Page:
For 30 years, the Los Angeles artist Alexis Smith produced collages and installations in her rented Venice studio. A few years ago, the building was sold at the top of the California real estate boom and Smith had to move. A crisis for any artist perhaps but Smith’s studio was her palette: a warehouse filled with tables, shelves and cartons of the flotsam and jetsam that she collected to use in her eccentric collages and assemblages. As a result of the move and the resultant trauma, the veteran artist didn’t show for six years.
Her return deserves some sort of fanfare. Mature works from between 1999 and 2009 are on view at the Margo Leavin Gallery in the drolly titled “Imitation of Life,” a reference to the Douglas Sirk film about two mothers and their daughters, one of whom is black but passes as white. Larger assemblage pieces as well as collages are installed at Thomas Solomon’s Cottage Home gallery in “Play It as It Lays,” the title of Joan Dideon’s elliptical 1972 novel about Hollywood’s social dysfunction. Both shows remain on view till May 23, 2009.
Smith’s career as a discerning connoisseur of the found object was recognized in a retrospective at the Whitney back in 1991, and she has produced a number of enormous public art projects. However, her recent hiatus from production seems to have simplified and strengthened her approach. At the Leavin Gallery, the focus is on portraits and still-lifes -- hence, “Imitation of Life.” She gathered amateur painted portraits of anonymous people and helped them along with additional painting, an attached bibelot or a decorative frame. With minimal intervention, these renovated portraits rise to fresh meanings.
Family Values (2009) consists of a trio of portraits. Smith attached a black eye patch and military insignia to the portrait of a severe-looking man, a lacy doily over the face of a plump older woman, an item number from a Christie’s auction on the raised hand of a rosy cheeked young lady. Is she for sale? Are the eyes of mother and father covered for a reason? Is this family participating in their own “Imitation of Life?”
Double entendre is Smith’s stock in trade. Often words and objects have more than one meaning, and puns abound. For example, Smith mounted the stuffed green head of a crown-wearing frog onto the shoulders of a needlepoint rendering of Gainsborough’s The Blue Boy. The deep frame bears a gold title plate: “Formerly known as Prince.” Such loony irreverence wouldn’t suffice on its own, but the potency of the objects carries the day.
Selection is key to the success of any collage artist and Smith’s esthetic remains specifically pre-internet. She has always incorporated bits and pieces reminiscent of the Southern California of her childhood, then redolent of orange groves and rife with movie stars. Yet, what used to be swap-meet kitsch has taken on an aura of rarity with passing time.
Earlier pieces in the show recall a period when she was concerned with displaced dreams and promises. Two framed 1950s advertisements for dinner rolls are covered with Plexiglas silkscreened with the red, blue and yellow dots of a Wonderbread wrapper and the text, “People Who Eat White Bread Have No Dreams.” The title of the 1999 piece is No Wonder.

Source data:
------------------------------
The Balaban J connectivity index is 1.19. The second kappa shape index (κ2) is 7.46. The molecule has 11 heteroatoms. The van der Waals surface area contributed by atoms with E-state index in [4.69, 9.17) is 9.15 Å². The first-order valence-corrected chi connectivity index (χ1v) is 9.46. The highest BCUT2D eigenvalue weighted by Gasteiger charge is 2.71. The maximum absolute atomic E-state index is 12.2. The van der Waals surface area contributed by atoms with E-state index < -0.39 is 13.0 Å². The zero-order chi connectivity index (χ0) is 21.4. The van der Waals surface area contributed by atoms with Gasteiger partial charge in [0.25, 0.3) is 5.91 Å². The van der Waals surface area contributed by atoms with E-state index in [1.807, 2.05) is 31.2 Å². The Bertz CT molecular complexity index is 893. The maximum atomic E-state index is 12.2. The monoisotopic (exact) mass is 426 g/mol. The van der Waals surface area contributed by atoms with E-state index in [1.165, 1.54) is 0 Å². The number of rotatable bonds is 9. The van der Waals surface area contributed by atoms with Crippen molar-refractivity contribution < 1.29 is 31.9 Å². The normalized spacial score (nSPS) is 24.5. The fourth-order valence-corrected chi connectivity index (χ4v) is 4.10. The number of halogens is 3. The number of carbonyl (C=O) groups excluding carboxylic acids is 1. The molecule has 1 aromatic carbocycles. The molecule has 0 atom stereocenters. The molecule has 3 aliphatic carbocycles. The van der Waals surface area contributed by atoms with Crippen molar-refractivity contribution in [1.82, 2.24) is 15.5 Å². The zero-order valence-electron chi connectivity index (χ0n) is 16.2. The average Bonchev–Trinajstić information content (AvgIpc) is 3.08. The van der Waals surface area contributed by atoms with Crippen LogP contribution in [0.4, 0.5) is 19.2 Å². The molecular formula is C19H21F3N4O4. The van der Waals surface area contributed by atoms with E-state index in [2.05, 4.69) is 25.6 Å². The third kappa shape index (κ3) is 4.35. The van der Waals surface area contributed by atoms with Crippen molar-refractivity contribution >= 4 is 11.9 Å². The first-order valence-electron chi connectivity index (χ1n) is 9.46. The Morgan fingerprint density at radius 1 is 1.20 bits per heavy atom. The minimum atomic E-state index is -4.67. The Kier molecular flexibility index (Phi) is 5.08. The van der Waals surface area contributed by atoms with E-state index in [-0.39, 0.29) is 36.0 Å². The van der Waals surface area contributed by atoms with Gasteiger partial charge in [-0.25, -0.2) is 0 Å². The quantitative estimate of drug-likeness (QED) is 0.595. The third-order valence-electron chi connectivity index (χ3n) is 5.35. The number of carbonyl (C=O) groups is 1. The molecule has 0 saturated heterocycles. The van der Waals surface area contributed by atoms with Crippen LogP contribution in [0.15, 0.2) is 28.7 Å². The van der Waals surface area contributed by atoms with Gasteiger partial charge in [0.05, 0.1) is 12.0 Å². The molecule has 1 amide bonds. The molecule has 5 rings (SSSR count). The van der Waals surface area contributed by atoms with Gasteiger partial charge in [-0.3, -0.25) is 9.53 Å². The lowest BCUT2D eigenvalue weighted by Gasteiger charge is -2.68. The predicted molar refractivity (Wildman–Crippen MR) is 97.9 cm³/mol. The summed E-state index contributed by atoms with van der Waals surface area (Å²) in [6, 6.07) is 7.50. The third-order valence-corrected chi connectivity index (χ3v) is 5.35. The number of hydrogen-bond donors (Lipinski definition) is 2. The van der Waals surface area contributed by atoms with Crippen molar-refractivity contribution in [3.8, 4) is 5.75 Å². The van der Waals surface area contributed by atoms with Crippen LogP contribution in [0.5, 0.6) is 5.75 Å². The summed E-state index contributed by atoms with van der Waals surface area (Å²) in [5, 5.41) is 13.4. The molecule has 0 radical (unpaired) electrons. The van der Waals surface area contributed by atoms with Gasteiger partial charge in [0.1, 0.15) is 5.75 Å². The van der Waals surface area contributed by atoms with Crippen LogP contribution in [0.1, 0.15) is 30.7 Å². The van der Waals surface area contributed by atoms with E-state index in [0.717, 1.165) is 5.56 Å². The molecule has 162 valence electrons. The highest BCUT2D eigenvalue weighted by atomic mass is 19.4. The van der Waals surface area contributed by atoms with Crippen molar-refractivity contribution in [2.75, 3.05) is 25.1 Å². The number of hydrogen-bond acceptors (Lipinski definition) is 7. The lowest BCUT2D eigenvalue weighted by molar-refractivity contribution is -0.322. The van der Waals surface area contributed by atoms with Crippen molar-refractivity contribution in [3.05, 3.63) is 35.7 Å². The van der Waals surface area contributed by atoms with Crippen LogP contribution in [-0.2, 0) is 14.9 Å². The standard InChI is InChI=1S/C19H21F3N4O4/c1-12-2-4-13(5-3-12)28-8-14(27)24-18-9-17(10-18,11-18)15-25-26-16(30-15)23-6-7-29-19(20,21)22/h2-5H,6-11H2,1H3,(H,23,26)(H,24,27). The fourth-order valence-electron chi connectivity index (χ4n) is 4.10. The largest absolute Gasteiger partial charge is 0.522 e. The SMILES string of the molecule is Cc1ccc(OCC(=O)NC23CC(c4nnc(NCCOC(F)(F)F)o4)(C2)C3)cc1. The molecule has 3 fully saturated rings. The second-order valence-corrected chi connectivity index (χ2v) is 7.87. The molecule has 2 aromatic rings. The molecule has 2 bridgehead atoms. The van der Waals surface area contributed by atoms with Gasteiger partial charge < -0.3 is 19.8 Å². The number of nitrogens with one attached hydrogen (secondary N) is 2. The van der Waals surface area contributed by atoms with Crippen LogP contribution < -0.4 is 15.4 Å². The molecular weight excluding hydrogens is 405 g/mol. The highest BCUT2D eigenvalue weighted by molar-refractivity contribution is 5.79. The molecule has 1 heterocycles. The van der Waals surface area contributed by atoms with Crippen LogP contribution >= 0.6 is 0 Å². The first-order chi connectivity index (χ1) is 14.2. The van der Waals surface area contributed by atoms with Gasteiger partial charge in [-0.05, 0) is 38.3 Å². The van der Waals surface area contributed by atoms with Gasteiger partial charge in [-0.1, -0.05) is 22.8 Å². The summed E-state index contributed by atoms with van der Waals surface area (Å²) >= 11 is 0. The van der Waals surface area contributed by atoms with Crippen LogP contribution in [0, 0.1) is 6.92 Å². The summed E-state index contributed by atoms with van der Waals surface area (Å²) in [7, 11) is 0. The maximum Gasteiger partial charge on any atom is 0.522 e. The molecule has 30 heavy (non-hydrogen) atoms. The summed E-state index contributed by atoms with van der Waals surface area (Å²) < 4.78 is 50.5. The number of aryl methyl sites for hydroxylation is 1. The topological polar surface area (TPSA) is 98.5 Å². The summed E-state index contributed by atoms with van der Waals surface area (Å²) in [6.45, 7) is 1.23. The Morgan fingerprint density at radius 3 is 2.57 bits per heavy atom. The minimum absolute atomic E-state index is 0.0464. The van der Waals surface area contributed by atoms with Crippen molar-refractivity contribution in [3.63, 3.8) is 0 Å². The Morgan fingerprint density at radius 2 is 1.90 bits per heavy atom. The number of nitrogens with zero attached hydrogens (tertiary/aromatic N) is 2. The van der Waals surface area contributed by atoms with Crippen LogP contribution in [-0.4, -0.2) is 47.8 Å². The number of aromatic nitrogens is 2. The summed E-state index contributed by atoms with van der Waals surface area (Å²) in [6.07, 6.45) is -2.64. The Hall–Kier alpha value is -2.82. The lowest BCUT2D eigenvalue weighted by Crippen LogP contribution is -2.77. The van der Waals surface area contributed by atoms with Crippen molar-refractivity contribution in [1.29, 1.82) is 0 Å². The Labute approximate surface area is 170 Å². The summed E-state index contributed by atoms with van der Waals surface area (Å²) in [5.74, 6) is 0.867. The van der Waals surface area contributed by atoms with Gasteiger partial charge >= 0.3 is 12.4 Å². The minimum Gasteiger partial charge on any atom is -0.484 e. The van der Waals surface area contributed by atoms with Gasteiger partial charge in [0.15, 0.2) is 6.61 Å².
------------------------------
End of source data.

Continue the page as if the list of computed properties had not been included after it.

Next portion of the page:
In the amusing and significant new book of interviews with art world personalities by Richard Hertz, The Beat and the Buzz: Inside the L.A. Art World, Smith recounts her early friendship with dealer Holly Solomon who showed her work in the 1970s and ‘80s. Solomon’s young son Tommy was at boarding school then so Smith slept in his twin bed surrounded by Warhols when she visited New York.
The grown up Thomas Solomon’s Chinatown gallery offers a rough open space and potentially introduces the work to a young audience. The first collage on view, Passion and Technicolor features an upended advertisement for a movie starring the actress Alexis Smith, from whom the artist appropriated her name some four decades ago, integrating Hollywood mythology into her art.
The highlight of the show is Piano (Burma Shave #2) (2001) an upright piano without a front cover so that its hammers and rods are exposed. A brass horn rests above the keys with a bunch of colorful silk flowers in its mouth while above the piano hangs a framed advertisement of a grand piano on a lovely but deserted beach. A thought bubble from a New Yorker cartoon reveals that the piano is dreaming of the Victorian furnishings in a posh living room. The gold lettering below the keyboard proclaims: “If harmony is what you crave, then get a tuba. Burma-Shave.”
The show includes more of her altered portraits, as well as a wall text with an inverted candy box heart and a rusted and broken toy drum titled “The Medium is the Message.” This is the gist of Smith’s art.
Throughout the large space, Smith’s works are interspersed with vintage shop signs and a group of colored bowling bowls imported from her studio. They are not works of art per se but the vernacular from which her art is made. Their inclusion implies that such stuff is the medium and out of it Smith has a message. Smith’s ongoing ability to conjure poignant narrative and meaning from her own collection of humble and hopeful sources as its own message. As the fortune cookie says, “Good things come to those who wait.”
“Alexis Smith: Imitation of Life,” Apr. 25-May 23, 2009, at Margo Leavin Gallery, 812 North Robertson Boulevard, Los Angeles, Ca. 90069
“Alexis Smith: Play It as It Lays,” Apr. 25-May 23, 2009, at Thomas Solomon Gallery @ Cottage Home, 410 Cottage Home Street, Chinatown, Los Angeles, Ca. 90012
HUNTER DROHOJOWSKA-PHILP writes about contemporary art in Los Angeles.